c. 2007 Religion News Service More than 90 Percent of Indians Believe in God, More Than Half Pray Daily CHENNAI, India (RNS) More than 90 percent of Indians believe in God and more than half pray every day, according to a nationwide survey published in a leading Indian newspaper Thursday (January 25). The study found that urban, educated Indians are just as religious _ if not more so _ than their rural, illiterate compatriots. Conducted in January for the Hindustan Times and the CNN-IBN television channel by the Center for the Study of Developing Societies (CSDS) the study included 7,670 randomly selected respondents in 970 villages and urban locations across India. “The findings are bound to surprise you,” the Hindustan Times said.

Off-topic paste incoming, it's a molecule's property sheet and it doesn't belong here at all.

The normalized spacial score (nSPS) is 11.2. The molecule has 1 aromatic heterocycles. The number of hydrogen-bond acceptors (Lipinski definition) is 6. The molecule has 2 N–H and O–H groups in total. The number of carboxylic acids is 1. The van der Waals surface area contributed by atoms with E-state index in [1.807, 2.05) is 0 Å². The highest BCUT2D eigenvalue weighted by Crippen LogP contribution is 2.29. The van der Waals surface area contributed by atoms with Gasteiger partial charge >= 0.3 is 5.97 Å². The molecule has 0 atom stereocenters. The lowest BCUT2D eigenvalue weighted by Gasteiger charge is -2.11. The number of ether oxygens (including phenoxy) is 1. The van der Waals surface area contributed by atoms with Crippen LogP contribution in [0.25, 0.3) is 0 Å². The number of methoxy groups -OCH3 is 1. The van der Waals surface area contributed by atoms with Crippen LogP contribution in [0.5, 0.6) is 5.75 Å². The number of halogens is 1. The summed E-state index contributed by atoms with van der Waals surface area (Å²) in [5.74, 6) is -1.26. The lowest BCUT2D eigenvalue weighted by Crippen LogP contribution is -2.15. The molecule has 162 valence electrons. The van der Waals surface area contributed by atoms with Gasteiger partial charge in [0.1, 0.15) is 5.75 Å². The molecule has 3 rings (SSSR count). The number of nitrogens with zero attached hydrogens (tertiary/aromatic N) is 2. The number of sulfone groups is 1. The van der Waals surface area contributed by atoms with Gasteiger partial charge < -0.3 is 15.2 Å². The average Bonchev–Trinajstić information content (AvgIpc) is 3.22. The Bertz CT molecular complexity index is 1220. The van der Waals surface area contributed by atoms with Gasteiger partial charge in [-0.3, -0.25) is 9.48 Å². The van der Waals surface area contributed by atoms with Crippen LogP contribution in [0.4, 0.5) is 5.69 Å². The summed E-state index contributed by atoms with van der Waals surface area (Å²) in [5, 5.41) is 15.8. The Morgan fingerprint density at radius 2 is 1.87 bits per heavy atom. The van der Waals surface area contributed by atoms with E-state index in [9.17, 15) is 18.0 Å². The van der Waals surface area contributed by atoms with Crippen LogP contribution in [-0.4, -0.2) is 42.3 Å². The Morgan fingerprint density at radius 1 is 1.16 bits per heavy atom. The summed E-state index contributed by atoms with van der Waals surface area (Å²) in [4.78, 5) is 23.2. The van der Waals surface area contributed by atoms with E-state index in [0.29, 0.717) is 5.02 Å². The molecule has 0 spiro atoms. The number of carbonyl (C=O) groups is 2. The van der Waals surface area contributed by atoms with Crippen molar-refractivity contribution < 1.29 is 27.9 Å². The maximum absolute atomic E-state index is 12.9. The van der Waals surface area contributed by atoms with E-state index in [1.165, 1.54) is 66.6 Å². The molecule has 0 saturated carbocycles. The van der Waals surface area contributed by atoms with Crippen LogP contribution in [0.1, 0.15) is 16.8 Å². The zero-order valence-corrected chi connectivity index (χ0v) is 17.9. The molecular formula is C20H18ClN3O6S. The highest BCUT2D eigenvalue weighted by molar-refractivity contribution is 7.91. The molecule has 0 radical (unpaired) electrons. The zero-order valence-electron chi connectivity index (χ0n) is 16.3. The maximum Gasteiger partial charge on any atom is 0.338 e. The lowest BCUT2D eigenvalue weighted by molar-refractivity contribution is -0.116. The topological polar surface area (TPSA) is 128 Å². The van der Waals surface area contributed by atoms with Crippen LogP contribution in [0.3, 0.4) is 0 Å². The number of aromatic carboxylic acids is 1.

c. 2007 Religion News Service WASHINGTON _ The Rev. Robert F. Drinan, the first Roman Catholic priest to serve as a voting member of the U.S. Congress, died Sunday (Jan. 28) in a Washington hospital. He was 86. Drinan represented Massachusetts as a Democrat for a decade starting in 1971.
Monday’s RNS report starts with a story by Katherine Boyle about a pilgrim on a trek to experience 365 Catholic churches in 365 days: David Heimann is not your ordinary pilgrim. Every day, the Illinois native walks into a different Roman Catholic church. Afterward, he turns to the Internet to blog about his experience, providing links to pictures of the churches through Google Earth. Heimann left his job at a Catholic church in Chicago to embark upon a yearlong, high-tech pilgrimage that will take him to 365 churches in 35 countries across five continents. “Sometimes …